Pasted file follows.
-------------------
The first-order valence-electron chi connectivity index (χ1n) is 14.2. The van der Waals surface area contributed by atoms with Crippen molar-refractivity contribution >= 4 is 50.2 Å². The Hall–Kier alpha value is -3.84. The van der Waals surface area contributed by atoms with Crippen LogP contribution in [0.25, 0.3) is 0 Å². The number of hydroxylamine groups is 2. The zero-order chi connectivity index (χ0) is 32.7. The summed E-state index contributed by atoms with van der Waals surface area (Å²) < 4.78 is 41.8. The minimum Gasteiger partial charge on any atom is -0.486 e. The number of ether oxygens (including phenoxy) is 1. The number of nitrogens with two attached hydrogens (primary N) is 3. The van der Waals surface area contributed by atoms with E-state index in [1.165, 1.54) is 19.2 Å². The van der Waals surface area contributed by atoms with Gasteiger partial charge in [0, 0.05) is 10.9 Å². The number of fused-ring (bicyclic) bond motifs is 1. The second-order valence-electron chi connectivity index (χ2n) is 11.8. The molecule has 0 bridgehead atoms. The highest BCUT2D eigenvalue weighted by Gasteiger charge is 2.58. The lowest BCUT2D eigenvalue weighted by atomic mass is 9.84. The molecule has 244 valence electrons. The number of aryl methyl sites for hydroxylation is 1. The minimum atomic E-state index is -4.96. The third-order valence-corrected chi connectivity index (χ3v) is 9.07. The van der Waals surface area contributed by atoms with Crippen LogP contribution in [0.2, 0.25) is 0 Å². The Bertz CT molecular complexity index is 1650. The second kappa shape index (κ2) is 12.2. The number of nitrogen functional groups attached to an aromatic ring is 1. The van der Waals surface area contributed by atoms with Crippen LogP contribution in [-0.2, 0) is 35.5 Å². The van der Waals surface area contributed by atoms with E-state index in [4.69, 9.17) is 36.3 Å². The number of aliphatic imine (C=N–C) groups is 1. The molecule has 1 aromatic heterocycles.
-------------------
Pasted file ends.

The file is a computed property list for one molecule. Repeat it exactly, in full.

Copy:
The first-order valence-electron chi connectivity index (χ1n) is 14.2. The van der Waals surface area contributed by atoms with Crippen molar-refractivity contribution >= 4 is 50.2 Å². The Hall–Kier alpha value is -3.84. The van der Waals surface area contributed by atoms with Crippen LogP contribution in [0.25, 0.3) is 0 Å². The number of hydroxylamine groups is 2. The zero-order chi connectivity index (χ0) is 32.7. The summed E-state index contributed by atoms with van der Waals surface area (Å²) < 4.78 is 41.8. The minimum Gasteiger partial charge on any atom is -0.486 e. The number of ether oxygens (including phenoxy) is 1. The number of nitrogens with two attached hydrogens (primary N) is 3. The van der Waals surface area contributed by atoms with E-state index in [1.165, 1.54) is 19.2 Å². The van der Waals surface area contributed by atoms with Gasteiger partial charge in [0, 0.05) is 10.9 Å². The number of fused-ring (bicyclic) bond motifs is 1. The second-order valence-electron chi connectivity index (χ2n) is 11.8. The molecule has 0 bridgehead atoms. The highest BCUT2D eigenvalue weighted by Gasteiger charge is 2.58. The lowest BCUT2D eigenvalue weighted by atomic mass is 9.84. The molecule has 244 valence electrons. The number of aryl methyl sites for hydroxylation is 1. The minimum atomic E-state index is -4.96. The third-order valence-corrected chi connectivity index (χ3v) is 9.07. The van der Waals surface area contributed by atoms with Crippen LogP contribution in [0.2, 0.25) is 0 Å². The Bertz CT molecular complexity index is 1650. The second kappa shape index (κ2) is 12.2. The number of nitrogen functional groups attached to an aromatic ring is 1. The van der Waals surface area contributed by atoms with Crippen LogP contribution in [-0.2, 0) is 35.5 Å². The van der Waals surface area contributed by atoms with E-state index in [4.69, 9.17) is 36.3 Å². The number of aliphatic imine (C=N–C) groups is 1. The molecule has 1 aromatic heterocycles.